Electrical Engineering and Computer Science

Quantum Science and Technology

Quantum Science and Technology photo
Quantum science and devices is a research area that is developing new concepts and hardware for information processing and communications using theoretical computer science, atomic physics and optics. Its practical significance has steadily grown since 2005 when the smallest features in commodity microprocessors surpassed the semi-wavelength of relevant photons, and some transistor components became only several atoms thick. These dramatic developments have not yet been fully appreciated by the broader research community, but hint at fundamental changes in the design of future electronic computers and communications. According to theoretical evidence, quantum algorithms that exploit atomic-scale phenomena can outperform the best known conventional algorithms in important cases. Our department's research program in this domain encompasses a variety of fields in electrical and computer engineering, as well as computer science. Our faculty and graduate students are studying and advancing nano-technologies, quantum computing, quantum information science, as well as quantum communications and cryptography.

Quantum mechanics has played an important role in many areas of engineering for decades now, fueling an increasing number of fundamental breakthroughs, as available devices become smaller and individual particles can be precisely controlled in the lab. Newly observed phenomena are often best explained using quantum theory, facilitating new technologies and applications. In particular, accounting for quantized energy levels and the Fermi nature of electrons in semiconductors has lead to more accurate modeling and optimization of CMOS transistors, as well as new results on capacitively-coupled quantum dots. Scientists and engineers have also found that the quantum phase and electronic spin can carry information, as well as facilitate communication and information processing. The use of quantum phase promises to bring a new a new revolution in electron-based technology the way optical phase revolutionized information processing and storage by means of holography.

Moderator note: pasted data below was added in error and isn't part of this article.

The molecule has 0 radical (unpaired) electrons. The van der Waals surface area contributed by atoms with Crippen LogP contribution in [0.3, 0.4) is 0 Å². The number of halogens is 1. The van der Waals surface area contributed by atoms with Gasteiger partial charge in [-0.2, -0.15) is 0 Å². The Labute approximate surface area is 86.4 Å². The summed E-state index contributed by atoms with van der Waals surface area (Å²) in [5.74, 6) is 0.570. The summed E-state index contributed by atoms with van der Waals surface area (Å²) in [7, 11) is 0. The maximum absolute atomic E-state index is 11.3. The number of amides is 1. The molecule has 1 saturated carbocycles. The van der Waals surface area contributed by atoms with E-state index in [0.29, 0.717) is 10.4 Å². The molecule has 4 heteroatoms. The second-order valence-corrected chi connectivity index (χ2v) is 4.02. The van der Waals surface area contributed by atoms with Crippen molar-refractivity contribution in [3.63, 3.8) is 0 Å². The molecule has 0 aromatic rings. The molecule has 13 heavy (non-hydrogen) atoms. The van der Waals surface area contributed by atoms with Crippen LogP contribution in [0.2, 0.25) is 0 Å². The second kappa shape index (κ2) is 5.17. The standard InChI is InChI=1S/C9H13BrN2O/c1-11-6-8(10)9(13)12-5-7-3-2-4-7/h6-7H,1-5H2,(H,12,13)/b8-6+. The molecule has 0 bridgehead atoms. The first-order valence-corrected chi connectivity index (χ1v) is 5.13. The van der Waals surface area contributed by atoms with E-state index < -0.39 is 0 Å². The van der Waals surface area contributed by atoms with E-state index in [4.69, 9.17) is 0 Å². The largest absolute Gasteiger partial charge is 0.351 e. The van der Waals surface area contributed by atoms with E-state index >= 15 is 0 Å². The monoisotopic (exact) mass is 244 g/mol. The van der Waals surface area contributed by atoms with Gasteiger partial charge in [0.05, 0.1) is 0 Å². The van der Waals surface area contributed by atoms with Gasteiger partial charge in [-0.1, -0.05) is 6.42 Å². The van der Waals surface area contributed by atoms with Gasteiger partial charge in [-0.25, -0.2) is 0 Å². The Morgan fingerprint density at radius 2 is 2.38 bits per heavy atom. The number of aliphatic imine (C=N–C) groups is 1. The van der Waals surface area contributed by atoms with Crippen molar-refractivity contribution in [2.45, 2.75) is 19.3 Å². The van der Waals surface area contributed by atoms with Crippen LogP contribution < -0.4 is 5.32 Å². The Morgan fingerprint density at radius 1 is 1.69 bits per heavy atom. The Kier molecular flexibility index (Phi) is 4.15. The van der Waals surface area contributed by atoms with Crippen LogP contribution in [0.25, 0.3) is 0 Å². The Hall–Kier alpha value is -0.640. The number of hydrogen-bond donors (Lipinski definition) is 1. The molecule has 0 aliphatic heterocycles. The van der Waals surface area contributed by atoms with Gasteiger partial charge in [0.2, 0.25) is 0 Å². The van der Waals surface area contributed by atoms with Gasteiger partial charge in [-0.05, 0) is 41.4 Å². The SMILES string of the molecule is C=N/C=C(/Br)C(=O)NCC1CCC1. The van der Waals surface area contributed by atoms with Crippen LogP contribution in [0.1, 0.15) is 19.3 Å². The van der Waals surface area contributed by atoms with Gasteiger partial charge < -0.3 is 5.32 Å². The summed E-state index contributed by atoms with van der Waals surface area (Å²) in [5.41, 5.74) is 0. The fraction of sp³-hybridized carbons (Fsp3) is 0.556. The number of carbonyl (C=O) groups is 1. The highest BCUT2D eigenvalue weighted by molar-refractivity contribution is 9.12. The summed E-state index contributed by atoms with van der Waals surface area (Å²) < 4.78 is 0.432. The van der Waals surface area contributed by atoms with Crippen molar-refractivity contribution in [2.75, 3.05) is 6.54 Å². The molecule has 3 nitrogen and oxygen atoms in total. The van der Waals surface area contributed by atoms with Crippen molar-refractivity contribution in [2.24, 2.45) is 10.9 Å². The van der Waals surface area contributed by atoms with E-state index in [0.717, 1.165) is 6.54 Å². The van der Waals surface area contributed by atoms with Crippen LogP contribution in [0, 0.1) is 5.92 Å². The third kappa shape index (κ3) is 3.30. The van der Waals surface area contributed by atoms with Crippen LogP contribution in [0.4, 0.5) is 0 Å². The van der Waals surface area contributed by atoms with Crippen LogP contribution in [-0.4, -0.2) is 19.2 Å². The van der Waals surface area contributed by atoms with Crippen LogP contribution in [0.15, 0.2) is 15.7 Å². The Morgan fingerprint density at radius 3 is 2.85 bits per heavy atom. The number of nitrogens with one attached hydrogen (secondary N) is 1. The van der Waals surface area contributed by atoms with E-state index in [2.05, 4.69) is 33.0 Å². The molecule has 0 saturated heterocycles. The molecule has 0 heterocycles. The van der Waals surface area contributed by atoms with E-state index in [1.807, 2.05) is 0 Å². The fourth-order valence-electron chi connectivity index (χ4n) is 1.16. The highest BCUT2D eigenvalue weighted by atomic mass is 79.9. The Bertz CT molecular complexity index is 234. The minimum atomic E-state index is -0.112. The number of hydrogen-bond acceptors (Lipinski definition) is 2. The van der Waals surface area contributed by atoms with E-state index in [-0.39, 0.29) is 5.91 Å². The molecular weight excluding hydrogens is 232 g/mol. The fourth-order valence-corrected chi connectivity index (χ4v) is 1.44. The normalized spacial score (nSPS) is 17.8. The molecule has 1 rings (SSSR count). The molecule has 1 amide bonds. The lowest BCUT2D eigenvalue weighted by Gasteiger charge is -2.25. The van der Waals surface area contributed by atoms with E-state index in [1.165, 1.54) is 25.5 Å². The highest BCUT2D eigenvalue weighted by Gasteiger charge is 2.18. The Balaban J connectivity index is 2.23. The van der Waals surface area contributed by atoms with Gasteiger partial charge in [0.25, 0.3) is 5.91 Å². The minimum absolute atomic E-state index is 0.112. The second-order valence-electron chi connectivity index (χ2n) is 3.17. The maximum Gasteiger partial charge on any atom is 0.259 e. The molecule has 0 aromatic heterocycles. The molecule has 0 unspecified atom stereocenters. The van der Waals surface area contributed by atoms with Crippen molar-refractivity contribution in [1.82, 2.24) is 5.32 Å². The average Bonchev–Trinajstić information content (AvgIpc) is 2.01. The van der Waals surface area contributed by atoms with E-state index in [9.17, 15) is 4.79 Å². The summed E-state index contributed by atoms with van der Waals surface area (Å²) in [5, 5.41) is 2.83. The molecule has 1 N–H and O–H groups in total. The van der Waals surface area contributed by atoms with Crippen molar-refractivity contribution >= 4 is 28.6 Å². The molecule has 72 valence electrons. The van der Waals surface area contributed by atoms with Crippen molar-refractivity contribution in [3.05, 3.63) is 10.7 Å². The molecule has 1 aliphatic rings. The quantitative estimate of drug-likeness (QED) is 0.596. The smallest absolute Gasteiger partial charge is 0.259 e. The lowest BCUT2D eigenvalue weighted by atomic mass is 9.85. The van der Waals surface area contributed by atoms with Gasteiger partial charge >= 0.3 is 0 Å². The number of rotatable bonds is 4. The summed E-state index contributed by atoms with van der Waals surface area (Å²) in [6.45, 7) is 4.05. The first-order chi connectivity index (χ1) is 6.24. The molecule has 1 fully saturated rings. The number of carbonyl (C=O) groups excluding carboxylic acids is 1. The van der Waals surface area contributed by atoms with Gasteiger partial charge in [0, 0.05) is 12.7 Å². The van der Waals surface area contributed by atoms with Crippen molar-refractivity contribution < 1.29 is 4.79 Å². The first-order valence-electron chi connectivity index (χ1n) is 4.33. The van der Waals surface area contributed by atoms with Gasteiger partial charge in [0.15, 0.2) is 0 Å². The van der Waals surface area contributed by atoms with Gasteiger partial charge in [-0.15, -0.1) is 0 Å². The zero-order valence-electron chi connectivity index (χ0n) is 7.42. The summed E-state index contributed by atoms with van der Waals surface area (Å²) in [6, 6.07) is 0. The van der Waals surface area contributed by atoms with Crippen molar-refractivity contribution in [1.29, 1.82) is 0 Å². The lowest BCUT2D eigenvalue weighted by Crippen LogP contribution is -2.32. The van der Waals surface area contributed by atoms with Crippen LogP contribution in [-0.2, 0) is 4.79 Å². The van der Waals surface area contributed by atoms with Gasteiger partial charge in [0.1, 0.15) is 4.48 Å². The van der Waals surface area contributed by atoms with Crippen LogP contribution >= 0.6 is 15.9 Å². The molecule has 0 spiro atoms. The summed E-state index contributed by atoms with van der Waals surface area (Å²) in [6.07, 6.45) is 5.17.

New advances result from close collaborations between different groups. For example, joint research by experts in semiconductor physics and ultrafast optics demonstrated information transfer from classical optical field to the quantum phase of an electron. Such discoveries are set to dominate technology as we approach the end of Moore's law for device scaling on semiconductor chips. And they will require the development of new techniques for quantum control, circuit optimization, computer architecture and algorithms that parallel and extend those for current computers.


Integrated Photonics and Optoelectronics with Quantum Confined Heterostructures
Quantum Design Automation
Quantum Optics and Information

Related Links

Applied Physics
Nonlinear and Ultrafast Laser Spectroscopy Laboratory

Related News Articles

2013-09-21  Nanotechnology and Progress: A Quantum Entanglement
2005-09-21  Pallab Bhattacharya: The Race is On
2014-03-03  Photon Glue Enables New Quantum State That Could Mean Better...
2014-02-19  What are quantum computers going to do for us?
2013-04-12  A better single-photon emitter for quantum cryptography
2011-09-09  New NSF Center for Photonic and Multiscale Nanomaterials
2010-08-30  New work resolves long-standing question about short pulses in...
2010-06-22  Organic Laser Breakthrough
2009-12-04  U-M Computer Scientists Author Book on Quantum Circuit Simulation
2009-11-12  Duncan Steel will Advance Quantum Information Processes in New MURI
2009-07-08  Lasers can lengthen quantum bit memory by 1,000 times
2008-08-29  Fast quantum computer building block created
2007-08-21  Breakthrough in Quantum Computing

ECE Faculty

Bhattacharya, Pallab
Deotare, Parag
Forrest, Stephen R.
Kira, Mackillo
Ku, Pei-Cheng
Rand, Stephen
Steel, Duncan
Winick, Kim A.
Zhong, Zhaohui

CSE Faculty

Hayes, John P.
Markov, Igor
Shi, Yaoyun

Courtesy Faculty

Cundiff, Steven
Goldman, Rachel S.
Merlin, Roberto


Chung, Hye Won
Manor, Assaf
Wooten, Rachel